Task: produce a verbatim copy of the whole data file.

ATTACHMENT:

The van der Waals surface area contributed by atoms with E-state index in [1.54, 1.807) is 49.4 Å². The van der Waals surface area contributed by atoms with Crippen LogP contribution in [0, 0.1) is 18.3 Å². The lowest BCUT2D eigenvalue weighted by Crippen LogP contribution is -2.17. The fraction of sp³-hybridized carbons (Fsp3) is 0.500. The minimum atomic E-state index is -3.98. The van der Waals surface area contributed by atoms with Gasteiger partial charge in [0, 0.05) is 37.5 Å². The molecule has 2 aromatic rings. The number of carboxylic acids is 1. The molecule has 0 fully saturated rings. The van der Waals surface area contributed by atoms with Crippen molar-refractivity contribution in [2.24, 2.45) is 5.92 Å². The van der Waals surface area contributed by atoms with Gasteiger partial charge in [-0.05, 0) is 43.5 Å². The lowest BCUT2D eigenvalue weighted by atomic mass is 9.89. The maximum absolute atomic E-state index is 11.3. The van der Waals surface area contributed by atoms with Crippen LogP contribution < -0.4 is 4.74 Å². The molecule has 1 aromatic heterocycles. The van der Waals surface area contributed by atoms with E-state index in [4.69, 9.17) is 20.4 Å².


The van der Waals surface area contributed by atoms with E-state index in [1.54, 1.807) is 49.4 Å². The van der Waals surface area contributed by atoms with Crippen LogP contribution in [0, 0.1) is 18.3 Å². The lowest BCUT2D eigenvalue weighted by Crippen LogP contribution is -2.17. The fraction of sp³-hybridized carbons (Fsp3) is 0.500. The minimum atomic E-state index is -3.98. The van der Waals surface area contributed by atoms with Gasteiger partial charge in [0, 0.05) is 37.5 Å². The molecule has 2 aromatic rings. The number of carboxylic acids is 1. The molecule has 0 fully saturated rings. The van der Waals surface area contributed by atoms with Crippen molar-refractivity contribution in [2.24, 2.45) is 5.92 Å². The van der Waals surface area contributed by atoms with Gasteiger partial charge in [-0.05, 0) is 43.5 Å². The lowest BCUT2D eigenvalue weighted by atomic mass is 9.89. The maximum absolute atomic E-state index is 11.3. The van der Waals surface area contributed by atoms with Crippen LogP contribution < -0.4 is 4.74 Å². The molecule has 1 aromatic heterocycles. The van der Waals surface area contributed by atoms with E-state index in [4.69, 9.17) is 20.4 Å².